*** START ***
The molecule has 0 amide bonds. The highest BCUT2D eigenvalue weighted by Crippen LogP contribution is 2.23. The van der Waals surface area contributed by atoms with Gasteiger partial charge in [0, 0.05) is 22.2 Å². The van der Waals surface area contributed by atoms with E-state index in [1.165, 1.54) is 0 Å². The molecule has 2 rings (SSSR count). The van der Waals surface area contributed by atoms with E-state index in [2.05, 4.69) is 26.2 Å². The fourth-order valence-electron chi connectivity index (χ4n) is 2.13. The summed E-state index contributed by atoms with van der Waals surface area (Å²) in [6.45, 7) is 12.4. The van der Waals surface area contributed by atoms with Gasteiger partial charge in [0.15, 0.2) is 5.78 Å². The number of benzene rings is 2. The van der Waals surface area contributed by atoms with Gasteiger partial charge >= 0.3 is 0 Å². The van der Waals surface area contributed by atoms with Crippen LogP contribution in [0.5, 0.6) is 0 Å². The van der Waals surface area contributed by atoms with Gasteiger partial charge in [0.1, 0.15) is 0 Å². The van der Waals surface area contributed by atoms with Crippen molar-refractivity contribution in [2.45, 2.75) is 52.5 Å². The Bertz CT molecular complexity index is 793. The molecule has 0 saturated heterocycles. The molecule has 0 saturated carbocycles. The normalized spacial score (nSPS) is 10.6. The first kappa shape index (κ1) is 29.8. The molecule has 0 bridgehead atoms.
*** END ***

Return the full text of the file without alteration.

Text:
The molecule has 0 amide bonds. The highest BCUT2D eigenvalue weighted by Crippen LogP contribution is 2.23. The van der Waals surface area contributed by atoms with Gasteiger partial charge in [0, 0.05) is 22.2 Å². The van der Waals surface area contributed by atoms with E-state index in [1.165, 1.54) is 0 Å². The molecule has 2 rings (SSSR count). The van der Waals surface area contributed by atoms with E-state index in [2.05, 4.69) is 26.2 Å². The fourth-order valence-electron chi connectivity index (χ4n) is 2.13. The summed E-state index contributed by atoms with van der Waals surface area (Å²) in [6.45, 7) is 12.4. The van der Waals surface area contributed by atoms with Gasteiger partial charge in [0.15, 0.2) is 5.78 Å². The number of benzene rings is 2. The van der Waals surface area contributed by atoms with Gasteiger partial charge >= 0.3 is 0 Å². The van der Waals surface area contributed by atoms with Crippen LogP contribution in [0.5, 0.6) is 0 Å². The van der Waals surface area contributed by atoms with Gasteiger partial charge in [0.1, 0.15) is 0 Å². The van der Waals surface area contributed by atoms with Crippen molar-refractivity contribution in [2.45, 2.75) is 52.5 Å². The Bertz CT molecular complexity index is 793. The molecule has 0 saturated heterocycles. The molecule has 0 saturated carbocycles. The normalized spacial score (nSPS) is 10.6. The first kappa shape index (κ1) is 29.8. The molecule has 0 bridgehead atoms.